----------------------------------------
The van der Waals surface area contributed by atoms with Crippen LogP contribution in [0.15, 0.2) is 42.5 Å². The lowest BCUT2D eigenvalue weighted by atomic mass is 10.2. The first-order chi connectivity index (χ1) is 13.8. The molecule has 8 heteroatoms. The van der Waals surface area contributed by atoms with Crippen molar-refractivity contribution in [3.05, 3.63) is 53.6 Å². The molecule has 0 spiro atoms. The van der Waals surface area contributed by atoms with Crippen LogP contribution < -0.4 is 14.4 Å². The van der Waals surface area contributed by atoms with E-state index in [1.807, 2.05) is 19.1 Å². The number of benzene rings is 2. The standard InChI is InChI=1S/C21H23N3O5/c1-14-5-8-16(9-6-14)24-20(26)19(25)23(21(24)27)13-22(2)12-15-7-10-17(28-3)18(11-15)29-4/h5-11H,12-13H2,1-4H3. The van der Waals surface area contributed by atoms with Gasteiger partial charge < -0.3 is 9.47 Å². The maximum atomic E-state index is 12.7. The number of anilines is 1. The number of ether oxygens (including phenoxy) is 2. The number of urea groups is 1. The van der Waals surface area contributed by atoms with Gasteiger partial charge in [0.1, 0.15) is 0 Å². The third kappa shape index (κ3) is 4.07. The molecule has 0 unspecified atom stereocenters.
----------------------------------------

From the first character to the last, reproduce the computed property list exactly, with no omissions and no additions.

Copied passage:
The van der Waals surface area contributed by atoms with Crippen LogP contribution in [0.15, 0.2) is 42.5 Å². The lowest BCUT2D eigenvalue weighted by atomic mass is 10.2. The first-order chi connectivity index (χ1) is 13.8. The molecule has 8 heteroatoms. The van der Waals surface area contributed by atoms with Crippen molar-refractivity contribution in [3.05, 3.63) is 53.6 Å². The molecule has 0 spiro atoms. The van der Waals surface area contributed by atoms with Crippen LogP contribution < -0.4 is 14.4 Å². The van der Waals surface area contributed by atoms with E-state index in [1.807, 2.05) is 19.1 Å². The number of benzene rings is 2. The standard InChI is InChI=1S/C21H23N3O5/c1-14-5-8-16(9-6-14)24-20(26)19(25)23(21(24)27)13-22(2)12-15-7-10-17(28-3)18(11-15)29-4/h5-11H,12-13H2,1-4H3. The van der Waals surface area contributed by atoms with Gasteiger partial charge < -0.3 is 9.47 Å². The maximum atomic E-state index is 12.7. The number of anilines is 1. The number of ether oxygens (including phenoxy) is 2. The number of urea groups is 1. The van der Waals surface area contributed by atoms with Gasteiger partial charge in [0.1, 0.15) is 0 Å². The third kappa shape index (κ3) is 4.07. The molecule has 0 unspecified atom stereocenters.